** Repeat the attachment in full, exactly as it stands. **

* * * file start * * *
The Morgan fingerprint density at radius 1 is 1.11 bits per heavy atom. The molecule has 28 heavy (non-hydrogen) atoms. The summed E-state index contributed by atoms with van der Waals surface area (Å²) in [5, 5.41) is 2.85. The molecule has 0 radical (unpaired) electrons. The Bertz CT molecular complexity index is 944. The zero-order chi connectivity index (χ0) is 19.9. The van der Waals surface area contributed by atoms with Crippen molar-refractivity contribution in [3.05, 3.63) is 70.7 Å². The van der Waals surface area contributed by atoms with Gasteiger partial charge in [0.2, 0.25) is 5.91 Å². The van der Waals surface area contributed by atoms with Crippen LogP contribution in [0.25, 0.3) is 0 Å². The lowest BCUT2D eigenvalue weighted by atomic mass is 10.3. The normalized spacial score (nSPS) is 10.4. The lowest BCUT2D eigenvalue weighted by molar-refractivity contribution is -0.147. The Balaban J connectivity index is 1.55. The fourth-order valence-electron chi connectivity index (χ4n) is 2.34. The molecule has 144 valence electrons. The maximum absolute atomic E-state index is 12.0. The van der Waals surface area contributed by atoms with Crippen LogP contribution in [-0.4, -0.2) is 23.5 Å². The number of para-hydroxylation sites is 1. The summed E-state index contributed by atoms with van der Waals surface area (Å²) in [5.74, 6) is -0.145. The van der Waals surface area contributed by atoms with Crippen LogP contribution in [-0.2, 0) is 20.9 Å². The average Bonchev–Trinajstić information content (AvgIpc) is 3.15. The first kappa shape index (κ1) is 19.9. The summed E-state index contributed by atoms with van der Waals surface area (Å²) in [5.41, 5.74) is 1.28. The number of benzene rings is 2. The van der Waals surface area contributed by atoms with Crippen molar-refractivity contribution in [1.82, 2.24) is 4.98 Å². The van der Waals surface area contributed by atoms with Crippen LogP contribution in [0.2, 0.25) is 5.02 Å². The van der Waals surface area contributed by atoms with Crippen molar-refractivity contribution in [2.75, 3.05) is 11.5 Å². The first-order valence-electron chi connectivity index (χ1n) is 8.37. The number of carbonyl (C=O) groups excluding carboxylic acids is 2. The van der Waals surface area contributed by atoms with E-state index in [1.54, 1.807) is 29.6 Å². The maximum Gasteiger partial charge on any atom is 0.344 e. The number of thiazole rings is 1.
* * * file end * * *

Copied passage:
The Morgan fingerprint density at radius 1 is 1.11 bits per heavy atom. The molecule has 28 heavy (non-hydrogen) atoms. The summed E-state index contributed by atoms with van der Waals surface area (Å²) in [5, 5.41) is 2.85. The molecule has 0 radical (unpaired) electrons. The Bertz CT molecular complexity index is 944. The zero-order chi connectivity index (χ0) is 19.9. The van der Waals surface area contributed by atoms with Crippen molar-refractivity contribution in [3.05, 3.63) is 70.7 Å². The van der Waals surface area contributed by atoms with Gasteiger partial charge in [0.2, 0.25) is 5.91 Å². The van der Waals surface area contributed by atoms with Crippen LogP contribution in [0.25, 0.3) is 0 Å². The lowest BCUT2D eigenvalue weighted by atomic mass is 10.3. The normalized spacial score (nSPS) is 10.4. The lowest BCUT2D eigenvalue weighted by molar-refractivity contribution is -0.147. The Balaban J connectivity index is 1.55. The fourth-order valence-electron chi connectivity index (χ4n) is 2.34. The molecule has 144 valence electrons. The maximum absolute atomic E-state index is 12.0. The van der Waals surface area contributed by atoms with Crippen LogP contribution in [-0.4, -0.2) is 23.5 Å². The number of para-hydroxylation sites is 1. The summed E-state index contributed by atoms with van der Waals surface area (Å²) in [5.74, 6) is -0.145. The van der Waals surface area contributed by atoms with Crippen LogP contribution in [-0.2, 0) is 20.9 Å². The average Bonchev–Trinajstić information content (AvgIpc) is 3.15. The first kappa shape index (κ1) is 19.9. The summed E-state index contributed by atoms with van der Waals surface area (Å²) in [5.41, 5.74) is 1.28. The number of benzene rings is 2. The van der Waals surface area contributed by atoms with Crippen molar-refractivity contribution in [1.82, 2.24) is 4.98 Å². The van der Waals surface area contributed by atoms with Crippen LogP contribution in [0.2, 0.25) is 5.02 Å². The van der Waals surface area contributed by atoms with Crippen molar-refractivity contribution in [2.75, 3.05) is 11.5 Å². The first-order valence-electron chi connectivity index (χ1n) is 8.37. The number of carbonyl (C=O) groups excluding carboxylic acids is 2. The van der Waals surface area contributed by atoms with E-state index in [1.54, 1.807) is 29.6 Å². The maximum Gasteiger partial charge on any atom is 0.344 e. The number of thiazole rings is 1.